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In China, Planting Trees to Make a Difference

Tori Zwisler, founding executive director of the Jane Goodall Institute-Shanghai.

Tori Zwisler, founding executive director of the Jane Goodall Institute-Shanghai.

NS: What do you think is the biggest environmental challenge that needs to be addressed in China?

TZ: The fundamental challenge for China environmentally speaking is overall enforcement of environmental rules and regulations. China has by far the most comprehensive and far-reaching environmental laws of any country in the world. The enforcement of the said laws is sporadic at best. People need to start believing in and obeying these environmental laws. If China could enforce the environmental regulations that exist, China would become a lot more environmentally acceptable as an industrial country.

Decision makers should believe in what they are planning and enforce it. Once students (high school and university students) get involved with Roots and Shoots and start to see the small cause-and-effect relationship by doing something that is more environmentally appropriate, they will … understand the relationship that has to the rest of the world. China being the most populated country in the world, every decision makes a huge difference. If these students get to be in positions of authority and can make decisions that China needs to make to clean up the country [then progress is made.]

NS: Are China’s people ecologically in tune with their environment?

TZ: I think it is a process and the trend of being ecologically sensitive is beginning to catch up. Society in China is not nationally environmentally conscious. The media doesn’t help and does not really educate or report too much. Unfavorable environmental activity and what Chinese people read from the outside Internet (which may be completely true and valid) is viewed with some nationalistic suspicion.

For example, China is a country that litters. I have been in China for 18 years and people continue to litter on the street. The mindset has still not changed to stop doing that.

NS: Being one of the first foreign-affiliated nonprofit organizations in China, can you tell us the process for an NGO to get registered?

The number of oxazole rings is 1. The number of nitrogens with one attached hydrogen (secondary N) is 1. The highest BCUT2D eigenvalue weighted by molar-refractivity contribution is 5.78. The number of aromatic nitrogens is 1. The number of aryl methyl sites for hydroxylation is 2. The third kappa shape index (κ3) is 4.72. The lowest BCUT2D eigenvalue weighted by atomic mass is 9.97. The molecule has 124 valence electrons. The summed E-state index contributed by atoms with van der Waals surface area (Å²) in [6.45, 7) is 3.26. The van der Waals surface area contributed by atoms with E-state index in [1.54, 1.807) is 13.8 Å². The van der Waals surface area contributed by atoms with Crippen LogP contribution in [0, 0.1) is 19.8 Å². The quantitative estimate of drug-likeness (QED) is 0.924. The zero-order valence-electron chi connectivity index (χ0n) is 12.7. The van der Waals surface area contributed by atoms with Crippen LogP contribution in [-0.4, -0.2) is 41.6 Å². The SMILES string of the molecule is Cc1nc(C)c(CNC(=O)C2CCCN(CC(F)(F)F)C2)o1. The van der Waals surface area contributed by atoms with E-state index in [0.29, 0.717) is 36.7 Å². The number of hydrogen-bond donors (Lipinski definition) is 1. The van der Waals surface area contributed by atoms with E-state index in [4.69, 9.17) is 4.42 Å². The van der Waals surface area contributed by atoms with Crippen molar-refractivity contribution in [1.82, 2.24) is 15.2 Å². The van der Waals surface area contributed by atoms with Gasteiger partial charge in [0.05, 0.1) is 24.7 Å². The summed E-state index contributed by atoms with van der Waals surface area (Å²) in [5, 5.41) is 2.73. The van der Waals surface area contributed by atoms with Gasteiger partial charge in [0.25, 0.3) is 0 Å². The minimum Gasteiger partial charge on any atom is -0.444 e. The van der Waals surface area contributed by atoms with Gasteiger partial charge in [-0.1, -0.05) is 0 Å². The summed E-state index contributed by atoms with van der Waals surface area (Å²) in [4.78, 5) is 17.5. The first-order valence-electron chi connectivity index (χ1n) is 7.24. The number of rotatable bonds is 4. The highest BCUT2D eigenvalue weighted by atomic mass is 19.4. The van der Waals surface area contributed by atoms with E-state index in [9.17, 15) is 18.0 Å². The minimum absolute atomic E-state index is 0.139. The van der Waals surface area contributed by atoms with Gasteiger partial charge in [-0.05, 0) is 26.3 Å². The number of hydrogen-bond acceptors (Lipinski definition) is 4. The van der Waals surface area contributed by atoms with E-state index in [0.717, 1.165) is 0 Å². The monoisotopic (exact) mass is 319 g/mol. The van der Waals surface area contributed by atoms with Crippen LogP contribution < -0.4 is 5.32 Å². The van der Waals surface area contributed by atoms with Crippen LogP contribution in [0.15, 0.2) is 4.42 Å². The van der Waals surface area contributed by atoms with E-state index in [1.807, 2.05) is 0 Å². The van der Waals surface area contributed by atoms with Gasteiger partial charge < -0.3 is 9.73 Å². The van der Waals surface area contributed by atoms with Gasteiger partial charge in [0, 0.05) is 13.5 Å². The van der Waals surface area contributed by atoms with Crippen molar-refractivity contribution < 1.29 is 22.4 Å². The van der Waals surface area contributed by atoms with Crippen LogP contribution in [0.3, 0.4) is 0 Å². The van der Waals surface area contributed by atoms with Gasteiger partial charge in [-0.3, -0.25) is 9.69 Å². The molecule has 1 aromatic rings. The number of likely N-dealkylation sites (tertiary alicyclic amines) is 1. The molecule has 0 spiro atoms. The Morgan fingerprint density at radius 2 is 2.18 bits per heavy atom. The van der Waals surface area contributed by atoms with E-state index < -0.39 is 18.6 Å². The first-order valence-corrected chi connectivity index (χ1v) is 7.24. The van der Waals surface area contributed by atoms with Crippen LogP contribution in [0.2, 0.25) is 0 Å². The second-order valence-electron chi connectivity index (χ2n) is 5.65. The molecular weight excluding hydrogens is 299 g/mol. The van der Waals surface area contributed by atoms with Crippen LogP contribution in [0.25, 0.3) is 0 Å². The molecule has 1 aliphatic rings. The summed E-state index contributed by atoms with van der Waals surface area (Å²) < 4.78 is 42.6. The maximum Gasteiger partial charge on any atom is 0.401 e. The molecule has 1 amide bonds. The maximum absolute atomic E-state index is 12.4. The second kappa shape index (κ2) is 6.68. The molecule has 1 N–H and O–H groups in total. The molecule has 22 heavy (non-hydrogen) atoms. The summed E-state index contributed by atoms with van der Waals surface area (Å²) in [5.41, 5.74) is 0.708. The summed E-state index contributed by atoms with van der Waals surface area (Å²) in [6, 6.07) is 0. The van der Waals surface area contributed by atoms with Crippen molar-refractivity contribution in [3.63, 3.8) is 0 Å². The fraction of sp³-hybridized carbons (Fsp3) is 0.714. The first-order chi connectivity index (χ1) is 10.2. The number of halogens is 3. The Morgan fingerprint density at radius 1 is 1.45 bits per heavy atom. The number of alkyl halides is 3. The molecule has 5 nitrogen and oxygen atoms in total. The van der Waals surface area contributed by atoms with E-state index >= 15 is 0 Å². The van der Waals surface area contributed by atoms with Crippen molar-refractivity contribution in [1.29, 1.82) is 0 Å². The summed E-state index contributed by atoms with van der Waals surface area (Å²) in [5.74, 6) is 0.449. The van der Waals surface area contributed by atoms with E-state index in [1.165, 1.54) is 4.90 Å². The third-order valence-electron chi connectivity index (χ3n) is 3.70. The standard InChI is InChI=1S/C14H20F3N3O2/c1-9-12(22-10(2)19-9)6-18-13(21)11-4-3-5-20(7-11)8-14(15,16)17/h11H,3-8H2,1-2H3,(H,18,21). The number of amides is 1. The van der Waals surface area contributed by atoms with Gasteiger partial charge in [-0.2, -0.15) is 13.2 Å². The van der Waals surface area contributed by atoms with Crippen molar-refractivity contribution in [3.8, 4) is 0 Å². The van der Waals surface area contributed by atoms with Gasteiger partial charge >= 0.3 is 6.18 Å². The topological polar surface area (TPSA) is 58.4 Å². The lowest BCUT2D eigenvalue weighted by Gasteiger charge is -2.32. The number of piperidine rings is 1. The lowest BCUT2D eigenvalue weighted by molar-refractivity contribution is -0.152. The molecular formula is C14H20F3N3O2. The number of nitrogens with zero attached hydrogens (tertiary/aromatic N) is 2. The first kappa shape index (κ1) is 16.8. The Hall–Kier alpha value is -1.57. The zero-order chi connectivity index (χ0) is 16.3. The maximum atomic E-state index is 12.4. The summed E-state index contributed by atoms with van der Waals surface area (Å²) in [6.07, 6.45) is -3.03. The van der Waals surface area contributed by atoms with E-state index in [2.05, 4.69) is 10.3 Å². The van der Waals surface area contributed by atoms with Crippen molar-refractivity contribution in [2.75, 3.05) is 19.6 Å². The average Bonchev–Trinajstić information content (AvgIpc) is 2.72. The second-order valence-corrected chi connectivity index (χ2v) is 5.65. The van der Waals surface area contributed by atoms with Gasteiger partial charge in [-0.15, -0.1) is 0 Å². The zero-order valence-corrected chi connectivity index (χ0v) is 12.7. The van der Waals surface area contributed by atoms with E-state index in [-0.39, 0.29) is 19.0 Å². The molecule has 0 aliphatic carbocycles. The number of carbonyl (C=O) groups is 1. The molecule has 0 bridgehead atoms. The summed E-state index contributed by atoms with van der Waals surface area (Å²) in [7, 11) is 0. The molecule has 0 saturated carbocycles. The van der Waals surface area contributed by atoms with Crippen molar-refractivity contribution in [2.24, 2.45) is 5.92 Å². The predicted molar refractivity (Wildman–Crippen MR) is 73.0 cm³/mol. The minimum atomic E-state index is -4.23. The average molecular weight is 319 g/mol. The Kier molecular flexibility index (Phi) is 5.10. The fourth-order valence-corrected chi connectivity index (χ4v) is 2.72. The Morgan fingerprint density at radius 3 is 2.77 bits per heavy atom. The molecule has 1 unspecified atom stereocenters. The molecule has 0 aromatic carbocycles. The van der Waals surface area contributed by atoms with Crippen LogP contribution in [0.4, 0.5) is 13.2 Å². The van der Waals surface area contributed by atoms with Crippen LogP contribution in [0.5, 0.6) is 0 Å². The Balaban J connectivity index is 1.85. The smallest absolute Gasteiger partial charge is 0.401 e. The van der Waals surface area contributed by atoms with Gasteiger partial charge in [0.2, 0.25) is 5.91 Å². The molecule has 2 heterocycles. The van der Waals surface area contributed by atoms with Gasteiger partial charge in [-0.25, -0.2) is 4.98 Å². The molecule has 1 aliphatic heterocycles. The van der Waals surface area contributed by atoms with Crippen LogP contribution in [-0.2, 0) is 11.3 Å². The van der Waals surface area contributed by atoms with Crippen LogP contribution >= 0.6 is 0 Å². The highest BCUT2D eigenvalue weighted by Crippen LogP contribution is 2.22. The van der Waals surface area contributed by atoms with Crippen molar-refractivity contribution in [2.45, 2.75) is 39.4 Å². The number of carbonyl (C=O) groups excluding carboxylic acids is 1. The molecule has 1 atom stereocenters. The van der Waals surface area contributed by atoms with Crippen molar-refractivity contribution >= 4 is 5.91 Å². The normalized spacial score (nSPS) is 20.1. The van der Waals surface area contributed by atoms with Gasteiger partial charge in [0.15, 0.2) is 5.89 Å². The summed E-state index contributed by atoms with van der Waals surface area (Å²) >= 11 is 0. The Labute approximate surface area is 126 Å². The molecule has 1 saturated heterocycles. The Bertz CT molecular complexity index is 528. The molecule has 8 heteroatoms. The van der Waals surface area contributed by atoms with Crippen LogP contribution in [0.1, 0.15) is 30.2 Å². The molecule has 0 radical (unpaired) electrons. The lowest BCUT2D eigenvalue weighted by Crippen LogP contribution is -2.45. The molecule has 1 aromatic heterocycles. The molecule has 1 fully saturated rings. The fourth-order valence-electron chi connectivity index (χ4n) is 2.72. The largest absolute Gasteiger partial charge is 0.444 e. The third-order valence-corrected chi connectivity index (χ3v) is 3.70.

TZ: It just happened. We started in 1999 and did not get registered till 2004. We were vetted in 2002 by the Ministry of Civil Affairs in China, which at that point we were not aware of. By 2003 the ministry asked us for articles of association, list of board members, mission statement, project summaries, and ten months later we were presented at a high-level government meeting. It is that unclear. We have to get our registration renewed every year; we have been doing that for the last five years.

Getting an NGO registered in China is extremely difficult. They opened the doors for a few years for NGOs to get registered. They let us in and then they closed the doors. Today it is impossible to get registered. Local NGOs especially struggle to get registered because of the issue of government sponsorship. In the current political environment in China there are very few government groups that are willing to align with NGOs. If you can’t find a government partner, you can’t register, effectively closing the door on local NGOs. There are no regulations for international NGOs yet, as they are in the process of being written.

NS: The recent crackdowns on foreign funded NGOs like the Open Constitution Initiative in July 2009 demonstrate the control and caution the government exerts on civil society. In such an environment, what are the challenges to operate for a foreign-funded NGO in China?

TZ: NGOs that got in trouble were not legally registered in China. That’s why they are easy to control. Roots and Shoots is the only foreign-affiliated, legally registered NGO in China. We are non-confrontational, non-religious, non-political, so it is easy for us to work in China. We work with youth in a proactive and positive way and are acknowledged by Civil Affairs Bureau and work with them, but they don’t control what we do. It is always an open dialogue between us.

We do exercise caution while working on projects and want to stay on the path that works. “Environmental activism” defines two different aspects of environmentalism. We are creating environmentalists who can work within the system and go on to get great jobs in the government, universities and work with NGOs. That’s how you change society, change attitudes and directions in China from inside out and not from the outside. Activists are viewed positively by the government as long as they stay within the government’s positive side. The minute their cause is no longer advocated, they go to jail. We will take slow, small positive steps forward in the environmental arena within the system and this approach is more sustainable.

NS: How do local NGOs work in such a challenging environment of not being registered?  

TZ: It’s a China thing! There is a lot of commendable work going on in China at the grassroots level. Government views NGO work by sector - some are favourably viewed and some are not. With the lack of ability to get registered you are always at risk of being shut down and sent away. If you are doing something that at some level which the government disapproves of, it ultimately translates to the issue of control and the Chinese authorities do want to be in control.

Next: "Having a foreigner like me leading the charge is actually an advantage."